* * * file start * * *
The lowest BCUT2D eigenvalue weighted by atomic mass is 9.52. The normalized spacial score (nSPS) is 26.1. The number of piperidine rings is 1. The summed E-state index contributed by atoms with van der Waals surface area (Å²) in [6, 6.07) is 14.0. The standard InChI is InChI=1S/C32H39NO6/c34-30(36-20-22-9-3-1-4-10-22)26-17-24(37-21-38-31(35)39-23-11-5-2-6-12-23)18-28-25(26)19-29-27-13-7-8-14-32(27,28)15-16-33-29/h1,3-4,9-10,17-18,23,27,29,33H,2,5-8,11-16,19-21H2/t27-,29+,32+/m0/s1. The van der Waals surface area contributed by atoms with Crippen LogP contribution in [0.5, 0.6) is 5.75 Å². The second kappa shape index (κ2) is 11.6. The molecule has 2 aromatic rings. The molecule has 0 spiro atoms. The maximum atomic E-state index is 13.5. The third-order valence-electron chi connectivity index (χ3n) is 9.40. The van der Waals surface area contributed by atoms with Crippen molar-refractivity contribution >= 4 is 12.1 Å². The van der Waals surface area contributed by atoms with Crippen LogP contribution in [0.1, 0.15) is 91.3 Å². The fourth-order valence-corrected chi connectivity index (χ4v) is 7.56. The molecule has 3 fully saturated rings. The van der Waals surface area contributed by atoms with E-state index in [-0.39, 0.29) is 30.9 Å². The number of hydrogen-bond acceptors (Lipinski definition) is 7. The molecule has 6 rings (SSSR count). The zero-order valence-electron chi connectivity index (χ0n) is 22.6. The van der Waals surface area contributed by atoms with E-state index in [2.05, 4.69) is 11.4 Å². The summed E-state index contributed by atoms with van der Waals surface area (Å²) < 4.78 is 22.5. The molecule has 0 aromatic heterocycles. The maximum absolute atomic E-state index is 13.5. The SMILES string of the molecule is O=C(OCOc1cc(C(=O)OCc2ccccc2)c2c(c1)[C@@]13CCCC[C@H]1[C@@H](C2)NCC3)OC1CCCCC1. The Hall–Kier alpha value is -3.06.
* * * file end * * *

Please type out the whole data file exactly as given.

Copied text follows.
The lowest BCUT2D eigenvalue weighted by atomic mass is 9.52. The normalized spacial score (nSPS) is 26.1. The number of piperidine rings is 1. The summed E-state index contributed by atoms with van der Waals surface area (Å²) in [6, 6.07) is 14.0. The standard InChI is InChI=1S/C32H39NO6/c34-30(36-20-22-9-3-1-4-10-22)26-17-24(37-21-38-31(35)39-23-11-5-2-6-12-23)18-28-25(26)19-29-27-13-7-8-14-32(27,28)15-16-33-29/h1,3-4,9-10,17-18,23,27,29,33H,2,5-8,11-16,19-21H2/t27-,29+,32+/m0/s1. The van der Waals surface area contributed by atoms with Crippen LogP contribution in [0.5, 0.6) is 5.75 Å². The second kappa shape index (κ2) is 11.6. The molecule has 2 aromatic rings. The molecule has 0 spiro atoms. The maximum atomic E-state index is 13.5. The third-order valence-electron chi connectivity index (χ3n) is 9.40. The van der Waals surface area contributed by atoms with Crippen molar-refractivity contribution >= 4 is 12.1 Å². The van der Waals surface area contributed by atoms with Crippen LogP contribution in [0.1, 0.15) is 91.3 Å². The fourth-order valence-corrected chi connectivity index (χ4v) is 7.56. The molecule has 3 fully saturated rings. The van der Waals surface area contributed by atoms with E-state index in [-0.39, 0.29) is 30.9 Å². The number of hydrogen-bond acceptors (Lipinski definition) is 7. The molecule has 6 rings (SSSR count). The zero-order valence-electron chi connectivity index (χ0n) is 22.6. The van der Waals surface area contributed by atoms with E-state index in [2.05, 4.69) is 11.4 Å². The summed E-state index contributed by atoms with van der Waals surface area (Å²) < 4.78 is 22.5. The molecule has 0 aromatic heterocycles. The maximum absolute atomic E-state index is 13.5. The SMILES string of the molecule is O=C(OCOc1cc(C(=O)OCc2ccccc2)c2c(c1)[C@@]13CCCC[C@H]1[C@@H](C2)NCC3)OC1CCCCC1. The Hall–Kier alpha value is -3.06.